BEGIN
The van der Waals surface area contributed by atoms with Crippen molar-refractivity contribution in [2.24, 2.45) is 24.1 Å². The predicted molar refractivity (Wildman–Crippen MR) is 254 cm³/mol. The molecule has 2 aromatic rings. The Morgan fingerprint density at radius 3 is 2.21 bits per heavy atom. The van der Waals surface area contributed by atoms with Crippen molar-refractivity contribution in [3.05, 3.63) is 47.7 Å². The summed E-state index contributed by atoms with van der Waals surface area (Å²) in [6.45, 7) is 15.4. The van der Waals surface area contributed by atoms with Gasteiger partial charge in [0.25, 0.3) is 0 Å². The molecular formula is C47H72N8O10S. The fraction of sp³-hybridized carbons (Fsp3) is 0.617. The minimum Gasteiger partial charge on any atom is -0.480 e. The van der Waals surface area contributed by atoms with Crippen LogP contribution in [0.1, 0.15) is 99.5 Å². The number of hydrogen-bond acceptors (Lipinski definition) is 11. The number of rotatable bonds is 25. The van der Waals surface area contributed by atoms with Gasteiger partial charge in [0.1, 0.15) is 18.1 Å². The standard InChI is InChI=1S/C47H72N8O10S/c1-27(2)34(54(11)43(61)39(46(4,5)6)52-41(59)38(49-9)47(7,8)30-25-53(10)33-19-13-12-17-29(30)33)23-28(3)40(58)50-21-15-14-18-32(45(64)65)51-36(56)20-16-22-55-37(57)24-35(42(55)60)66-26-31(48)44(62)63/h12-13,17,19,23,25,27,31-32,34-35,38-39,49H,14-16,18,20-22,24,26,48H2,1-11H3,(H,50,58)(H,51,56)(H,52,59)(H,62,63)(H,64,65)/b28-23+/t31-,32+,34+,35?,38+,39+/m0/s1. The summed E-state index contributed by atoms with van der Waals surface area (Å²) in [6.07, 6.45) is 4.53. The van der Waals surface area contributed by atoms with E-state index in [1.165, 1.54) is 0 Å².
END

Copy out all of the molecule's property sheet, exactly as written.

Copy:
The van der Waals surface area contributed by atoms with Crippen molar-refractivity contribution in [2.24, 2.45) is 24.1 Å². The predicted molar refractivity (Wildman–Crippen MR) is 254 cm³/mol. The molecule has 2 aromatic rings. The Morgan fingerprint density at radius 3 is 2.21 bits per heavy atom. The van der Waals surface area contributed by atoms with Crippen molar-refractivity contribution in [3.05, 3.63) is 47.7 Å². The summed E-state index contributed by atoms with van der Waals surface area (Å²) in [6.45, 7) is 15.4. The van der Waals surface area contributed by atoms with Gasteiger partial charge in [0.25, 0.3) is 0 Å². The molecular formula is C47H72N8O10S. The fraction of sp³-hybridized carbons (Fsp3) is 0.617. The minimum Gasteiger partial charge on any atom is -0.480 e. The van der Waals surface area contributed by atoms with Crippen LogP contribution in [0.1, 0.15) is 99.5 Å². The number of hydrogen-bond acceptors (Lipinski definition) is 11. The number of rotatable bonds is 25. The van der Waals surface area contributed by atoms with Gasteiger partial charge in [0.1, 0.15) is 18.1 Å². The standard InChI is InChI=1S/C47H72N8O10S/c1-27(2)34(54(11)43(61)39(46(4,5)6)52-41(59)38(49-9)47(7,8)30-25-53(10)33-19-13-12-17-29(30)33)23-28(3)40(58)50-21-15-14-18-32(45(64)65)51-36(56)20-16-22-55-37(57)24-35(42(55)60)66-26-31(48)44(62)63/h12-13,17,19,23,25,27,31-32,34-35,38-39,49H,14-16,18,20-22,24,26,48H2,1-11H3,(H,50,58)(H,51,56)(H,52,59)(H,62,63)(H,64,65)/b28-23+/t31-,32+,34+,35?,38+,39+/m0/s1. The summed E-state index contributed by atoms with van der Waals surface area (Å²) in [6.07, 6.45) is 4.53. The van der Waals surface area contributed by atoms with E-state index in [1.165, 1.54) is 0 Å².